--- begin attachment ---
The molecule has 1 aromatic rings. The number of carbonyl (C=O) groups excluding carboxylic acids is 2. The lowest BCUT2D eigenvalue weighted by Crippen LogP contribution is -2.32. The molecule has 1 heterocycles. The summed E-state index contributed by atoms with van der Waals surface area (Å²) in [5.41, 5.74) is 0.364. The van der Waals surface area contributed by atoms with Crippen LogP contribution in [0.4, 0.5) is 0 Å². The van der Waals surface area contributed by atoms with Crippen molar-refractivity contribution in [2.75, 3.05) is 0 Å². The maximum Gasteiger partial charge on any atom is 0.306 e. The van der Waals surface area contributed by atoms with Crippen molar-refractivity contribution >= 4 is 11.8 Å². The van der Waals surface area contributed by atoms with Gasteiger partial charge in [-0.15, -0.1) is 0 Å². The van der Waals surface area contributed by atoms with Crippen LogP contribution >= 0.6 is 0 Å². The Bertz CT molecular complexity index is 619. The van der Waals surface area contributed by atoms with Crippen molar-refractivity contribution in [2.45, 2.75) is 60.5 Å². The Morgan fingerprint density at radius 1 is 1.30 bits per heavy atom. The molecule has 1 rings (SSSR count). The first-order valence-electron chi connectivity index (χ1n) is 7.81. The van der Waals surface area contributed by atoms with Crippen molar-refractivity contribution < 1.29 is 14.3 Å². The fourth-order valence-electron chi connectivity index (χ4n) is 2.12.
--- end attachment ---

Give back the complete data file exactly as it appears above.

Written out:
The molecule has 1 aromatic rings. The number of carbonyl (C=O) groups excluding carboxylic acids is 2. The lowest BCUT2D eigenvalue weighted by Crippen LogP contribution is -2.32. The molecule has 1 heterocycles. The summed E-state index contributed by atoms with van der Waals surface area (Å²) in [5.41, 5.74) is 0.364. The van der Waals surface area contributed by atoms with Crippen LogP contribution in [0.4, 0.5) is 0 Å². The van der Waals surface area contributed by atoms with Crippen molar-refractivity contribution in [2.75, 3.05) is 0 Å². The maximum Gasteiger partial charge on any atom is 0.306 e. The van der Waals surface area contributed by atoms with Crippen molar-refractivity contribution >= 4 is 11.8 Å². The van der Waals surface area contributed by atoms with Gasteiger partial charge in [-0.15, -0.1) is 0 Å². The van der Waals surface area contributed by atoms with Crippen LogP contribution >= 0.6 is 0 Å². The Bertz CT molecular complexity index is 619. The van der Waals surface area contributed by atoms with Crippen molar-refractivity contribution in [2.45, 2.75) is 60.5 Å². The Morgan fingerprint density at radius 1 is 1.30 bits per heavy atom. The molecule has 1 rings (SSSR count). The first-order valence-electron chi connectivity index (χ1n) is 7.81. The van der Waals surface area contributed by atoms with Crippen molar-refractivity contribution < 1.29 is 14.3 Å². The fourth-order valence-electron chi connectivity index (χ4n) is 2.12.